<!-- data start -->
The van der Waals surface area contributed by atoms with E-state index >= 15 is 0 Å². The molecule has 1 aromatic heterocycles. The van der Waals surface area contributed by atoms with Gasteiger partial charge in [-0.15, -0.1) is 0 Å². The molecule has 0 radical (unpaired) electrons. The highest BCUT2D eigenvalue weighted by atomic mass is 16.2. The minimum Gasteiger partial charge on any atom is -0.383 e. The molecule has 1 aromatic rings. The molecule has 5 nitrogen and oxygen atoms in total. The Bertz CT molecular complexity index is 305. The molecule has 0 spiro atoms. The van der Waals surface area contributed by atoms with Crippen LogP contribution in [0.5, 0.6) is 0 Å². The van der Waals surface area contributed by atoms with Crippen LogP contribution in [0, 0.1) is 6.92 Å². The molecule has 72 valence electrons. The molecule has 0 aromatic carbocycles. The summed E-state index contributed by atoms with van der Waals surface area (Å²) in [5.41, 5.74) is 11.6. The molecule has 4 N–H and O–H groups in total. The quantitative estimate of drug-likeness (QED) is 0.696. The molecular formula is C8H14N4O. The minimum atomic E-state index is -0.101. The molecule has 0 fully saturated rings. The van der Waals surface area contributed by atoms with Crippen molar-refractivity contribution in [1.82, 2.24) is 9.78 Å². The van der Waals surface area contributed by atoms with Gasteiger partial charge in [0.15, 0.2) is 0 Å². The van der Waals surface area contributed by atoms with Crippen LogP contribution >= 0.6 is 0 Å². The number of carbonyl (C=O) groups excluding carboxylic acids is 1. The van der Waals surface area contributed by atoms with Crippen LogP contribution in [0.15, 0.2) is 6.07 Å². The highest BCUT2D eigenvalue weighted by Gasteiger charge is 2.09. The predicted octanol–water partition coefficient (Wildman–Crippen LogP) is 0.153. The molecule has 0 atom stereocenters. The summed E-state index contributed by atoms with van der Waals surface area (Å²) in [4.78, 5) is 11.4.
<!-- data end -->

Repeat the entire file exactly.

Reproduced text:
The van der Waals surface area contributed by atoms with E-state index >= 15 is 0 Å². The molecule has 1 aromatic heterocycles. The van der Waals surface area contributed by atoms with Gasteiger partial charge in [-0.15, -0.1) is 0 Å². The molecule has 0 radical (unpaired) electrons. The highest BCUT2D eigenvalue weighted by atomic mass is 16.2. The minimum Gasteiger partial charge on any atom is -0.383 e. The molecule has 1 aromatic rings. The molecule has 5 nitrogen and oxygen atoms in total. The Bertz CT molecular complexity index is 305. The molecule has 0 spiro atoms. The van der Waals surface area contributed by atoms with Crippen LogP contribution in [0.5, 0.6) is 0 Å². The van der Waals surface area contributed by atoms with Crippen LogP contribution in [0, 0.1) is 6.92 Å². The molecule has 72 valence electrons. The molecule has 0 aromatic carbocycles. The summed E-state index contributed by atoms with van der Waals surface area (Å²) in [5.41, 5.74) is 11.6. The molecule has 4 N–H and O–H groups in total. The quantitative estimate of drug-likeness (QED) is 0.696. The molecular formula is C8H14N4O. The minimum atomic E-state index is -0.101. The molecule has 0 fully saturated rings. The van der Waals surface area contributed by atoms with Crippen molar-refractivity contribution in [1.82, 2.24) is 9.78 Å². The van der Waals surface area contributed by atoms with Gasteiger partial charge in [0.15, 0.2) is 0 Å². The van der Waals surface area contributed by atoms with Crippen LogP contribution >= 0.6 is 0 Å². The number of carbonyl (C=O) groups excluding carboxylic acids is 1. The van der Waals surface area contributed by atoms with Crippen LogP contribution in [0.15, 0.2) is 6.07 Å². The highest BCUT2D eigenvalue weighted by Gasteiger charge is 2.09. The predicted octanol–water partition coefficient (Wildman–Crippen LogP) is 0.153. The molecule has 0 atom stereocenters. The summed E-state index contributed by atoms with van der Waals surface area (Å²) in [4.78, 5) is 11.4.